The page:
It’s not often that you get a glimpse of the furtive creative processes and intricate working relationships of Second Life artists. They tend to be elusive creatures; happiest toiling away in splendid isolation, hidden away on secret sky platforms in closed sims, blissfully content when allowed total privacy to build alone with no interruption and usually they can be, well, just plain anti-social. So when offered the chance to have a sneak preview of a new installation – plus a rare insight into one of SL’s most well-respected artistic collaborative relationships – I couldn’t refuse.
Douglas Story and Desdemona Enfield are the pioneering and critically-acclaimed artistic duo behind some of Second Life’s most famed builds. In the four years they have worked together, they have produced outstanding works of virtual art such as ‘DynaFleur’, ‘Ripple’ and ‘StormEye’ plus have contributed their undeniable skills and vision to a host of larger projects. This week, they unveil their latest piece at the Split Screen gallery entitled ‘D.Construct’, which by using innovative scripting quite literally deconstructs world-renowned pieces of real life art.
Both being accomplished in their own real life careers, I wanted to know more about this, one of the most famous art partnerships in virtual worlds; to understand their personalities and to maybe, just maybe, get some inside information on any artistic clashes and diva tantrums. But spend any length of time in their presence and you soon discover what warm, charismatic and yes, incredibly humorous people they both are.
PB: Hi, Douglas and Desdemona. Explain how you started working together originally…
DE: Much as I would like to say that I decided to work with Doug after a long competitive process in which I vetted a series of exhibit creators and then went through a rigorous process of decision making, I have to say instead that I met Douglas by chance at a social event. “Oh,” said Doug, “I see you write scripts.”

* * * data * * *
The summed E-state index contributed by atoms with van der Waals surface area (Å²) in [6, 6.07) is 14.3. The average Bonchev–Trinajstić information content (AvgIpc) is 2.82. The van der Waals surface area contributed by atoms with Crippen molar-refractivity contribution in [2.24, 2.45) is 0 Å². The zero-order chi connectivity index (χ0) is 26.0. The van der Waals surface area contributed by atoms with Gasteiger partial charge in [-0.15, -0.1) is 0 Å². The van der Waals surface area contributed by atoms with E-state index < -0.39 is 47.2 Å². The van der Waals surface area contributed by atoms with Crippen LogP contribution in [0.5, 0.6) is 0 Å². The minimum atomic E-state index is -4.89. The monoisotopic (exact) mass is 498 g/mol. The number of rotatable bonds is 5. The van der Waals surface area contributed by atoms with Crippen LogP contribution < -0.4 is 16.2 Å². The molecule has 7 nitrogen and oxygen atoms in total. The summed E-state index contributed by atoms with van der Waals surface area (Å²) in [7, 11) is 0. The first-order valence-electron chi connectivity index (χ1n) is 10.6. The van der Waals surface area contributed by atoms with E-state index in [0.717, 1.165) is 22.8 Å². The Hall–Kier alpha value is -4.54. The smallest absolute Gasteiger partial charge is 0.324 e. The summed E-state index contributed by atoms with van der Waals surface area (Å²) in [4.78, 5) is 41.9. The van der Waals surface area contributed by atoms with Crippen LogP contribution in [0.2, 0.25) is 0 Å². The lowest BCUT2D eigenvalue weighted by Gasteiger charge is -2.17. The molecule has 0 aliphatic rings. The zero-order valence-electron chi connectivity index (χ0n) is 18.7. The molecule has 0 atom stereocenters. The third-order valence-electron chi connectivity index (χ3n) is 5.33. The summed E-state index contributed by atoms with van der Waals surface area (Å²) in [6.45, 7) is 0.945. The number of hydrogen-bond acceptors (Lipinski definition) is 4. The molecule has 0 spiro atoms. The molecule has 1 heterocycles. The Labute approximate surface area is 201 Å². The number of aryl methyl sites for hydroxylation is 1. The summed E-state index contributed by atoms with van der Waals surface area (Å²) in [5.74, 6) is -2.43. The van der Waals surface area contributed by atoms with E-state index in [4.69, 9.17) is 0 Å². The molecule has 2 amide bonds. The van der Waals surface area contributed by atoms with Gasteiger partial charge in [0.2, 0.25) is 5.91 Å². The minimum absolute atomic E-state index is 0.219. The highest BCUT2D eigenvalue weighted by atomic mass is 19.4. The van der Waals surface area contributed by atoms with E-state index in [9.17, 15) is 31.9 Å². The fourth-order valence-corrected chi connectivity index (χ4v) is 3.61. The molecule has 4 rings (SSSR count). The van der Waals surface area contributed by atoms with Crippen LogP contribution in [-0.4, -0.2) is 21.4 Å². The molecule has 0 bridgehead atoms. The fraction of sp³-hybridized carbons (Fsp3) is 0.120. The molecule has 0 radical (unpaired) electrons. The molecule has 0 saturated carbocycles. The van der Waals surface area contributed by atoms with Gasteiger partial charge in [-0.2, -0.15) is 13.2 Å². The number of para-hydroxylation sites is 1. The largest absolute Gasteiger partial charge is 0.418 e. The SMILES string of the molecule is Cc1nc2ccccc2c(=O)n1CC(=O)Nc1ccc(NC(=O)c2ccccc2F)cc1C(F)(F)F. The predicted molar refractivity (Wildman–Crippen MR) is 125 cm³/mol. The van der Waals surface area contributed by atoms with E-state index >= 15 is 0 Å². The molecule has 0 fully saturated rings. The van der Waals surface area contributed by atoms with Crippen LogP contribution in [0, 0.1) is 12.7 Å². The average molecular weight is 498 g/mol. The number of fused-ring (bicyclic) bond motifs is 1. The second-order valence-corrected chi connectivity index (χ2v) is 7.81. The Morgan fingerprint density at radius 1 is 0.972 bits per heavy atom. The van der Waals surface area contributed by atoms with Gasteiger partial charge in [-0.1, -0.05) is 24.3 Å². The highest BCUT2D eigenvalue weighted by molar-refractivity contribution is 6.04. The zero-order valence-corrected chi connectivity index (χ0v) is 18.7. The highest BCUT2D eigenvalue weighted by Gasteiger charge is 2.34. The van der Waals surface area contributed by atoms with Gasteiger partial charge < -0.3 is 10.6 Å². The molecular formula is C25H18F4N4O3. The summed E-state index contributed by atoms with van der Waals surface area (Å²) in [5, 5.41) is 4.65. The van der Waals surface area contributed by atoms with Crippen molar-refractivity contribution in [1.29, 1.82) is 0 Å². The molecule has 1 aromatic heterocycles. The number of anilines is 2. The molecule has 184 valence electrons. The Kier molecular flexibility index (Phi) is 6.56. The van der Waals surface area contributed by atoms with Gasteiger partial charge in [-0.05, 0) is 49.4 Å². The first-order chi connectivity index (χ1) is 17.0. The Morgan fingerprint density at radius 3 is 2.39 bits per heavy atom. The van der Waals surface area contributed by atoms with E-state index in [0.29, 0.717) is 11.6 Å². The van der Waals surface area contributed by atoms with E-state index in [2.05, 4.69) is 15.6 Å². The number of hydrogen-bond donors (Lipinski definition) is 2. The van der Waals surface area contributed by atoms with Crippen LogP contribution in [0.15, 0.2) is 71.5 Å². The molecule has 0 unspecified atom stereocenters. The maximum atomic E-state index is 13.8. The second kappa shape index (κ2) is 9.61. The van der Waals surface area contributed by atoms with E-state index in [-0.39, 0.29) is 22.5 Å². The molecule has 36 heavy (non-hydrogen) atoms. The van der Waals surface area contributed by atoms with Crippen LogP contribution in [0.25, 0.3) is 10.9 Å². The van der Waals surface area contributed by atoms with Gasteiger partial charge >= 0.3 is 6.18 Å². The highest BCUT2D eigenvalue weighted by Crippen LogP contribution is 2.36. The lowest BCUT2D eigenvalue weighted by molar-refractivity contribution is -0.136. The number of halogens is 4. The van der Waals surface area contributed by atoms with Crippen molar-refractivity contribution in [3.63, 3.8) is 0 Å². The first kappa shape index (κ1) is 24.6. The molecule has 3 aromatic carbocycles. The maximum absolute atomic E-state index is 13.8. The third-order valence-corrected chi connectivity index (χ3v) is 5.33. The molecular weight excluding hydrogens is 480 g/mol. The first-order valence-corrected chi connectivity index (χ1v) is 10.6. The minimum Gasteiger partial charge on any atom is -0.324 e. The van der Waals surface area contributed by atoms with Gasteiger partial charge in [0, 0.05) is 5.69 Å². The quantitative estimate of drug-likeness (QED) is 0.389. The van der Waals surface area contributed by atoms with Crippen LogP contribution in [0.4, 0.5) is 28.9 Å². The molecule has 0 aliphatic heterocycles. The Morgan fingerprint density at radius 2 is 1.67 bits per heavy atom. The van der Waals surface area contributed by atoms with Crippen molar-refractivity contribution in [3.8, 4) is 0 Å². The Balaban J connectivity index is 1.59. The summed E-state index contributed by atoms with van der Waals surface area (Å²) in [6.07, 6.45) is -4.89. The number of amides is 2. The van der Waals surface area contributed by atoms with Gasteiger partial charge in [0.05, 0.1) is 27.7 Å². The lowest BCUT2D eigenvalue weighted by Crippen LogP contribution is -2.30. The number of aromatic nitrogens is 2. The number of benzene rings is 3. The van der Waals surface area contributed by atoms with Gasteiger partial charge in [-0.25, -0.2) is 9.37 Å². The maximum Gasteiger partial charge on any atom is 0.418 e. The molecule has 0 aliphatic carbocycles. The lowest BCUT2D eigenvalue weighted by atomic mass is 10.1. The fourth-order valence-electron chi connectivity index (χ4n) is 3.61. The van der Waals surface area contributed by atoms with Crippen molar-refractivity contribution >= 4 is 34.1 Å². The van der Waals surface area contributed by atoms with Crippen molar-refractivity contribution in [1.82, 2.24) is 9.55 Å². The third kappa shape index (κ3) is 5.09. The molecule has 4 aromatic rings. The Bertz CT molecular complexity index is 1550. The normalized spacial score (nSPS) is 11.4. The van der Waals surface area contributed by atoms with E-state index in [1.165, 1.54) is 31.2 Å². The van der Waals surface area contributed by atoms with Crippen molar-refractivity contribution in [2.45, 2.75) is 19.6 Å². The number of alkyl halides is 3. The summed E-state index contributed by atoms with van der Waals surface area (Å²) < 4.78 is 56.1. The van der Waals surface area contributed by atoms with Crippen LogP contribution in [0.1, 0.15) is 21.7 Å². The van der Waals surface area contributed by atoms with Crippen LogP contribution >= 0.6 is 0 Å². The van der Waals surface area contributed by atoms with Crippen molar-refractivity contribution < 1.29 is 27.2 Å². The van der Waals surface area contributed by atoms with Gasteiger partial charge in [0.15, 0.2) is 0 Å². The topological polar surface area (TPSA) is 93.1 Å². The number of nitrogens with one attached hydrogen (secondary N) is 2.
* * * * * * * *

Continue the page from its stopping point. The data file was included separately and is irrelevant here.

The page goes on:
DS: That night I met Desdemona and, as she says, noted in her profile that she was a scripter. She agreed to do the job for me, and I asked, “So, how much would you want to do this?” She replied airily, “Oh, I don’t know. Just buy me three dresses.” (Note to future employers: she now charges actual money.)
PB: The offer of free clothes in any life does it for me too. But four years of working together in SL is almost a lifetime. How do you both share ideas and creative input equally?
DE: It is an ebb and flow process. The basic pattern is that Douglas imagines the overall concept of an exhibit and presents it to me by mocking up a few objects and diagrams. He tells me about his ideas, I listen, adding a comment here and there such as “Yes, that is possible” and “Yes, and you could also do this…” As we work together the interaction is light hearted, free spirited, humorous and mutually attentive. He has a wonderful sense of humor and there is a lot of reciprocal, playful talk. Any interviewer who has suffered through one of our vaudeville acts has seen this process in action. Our personalities mesh. We are very fortunate.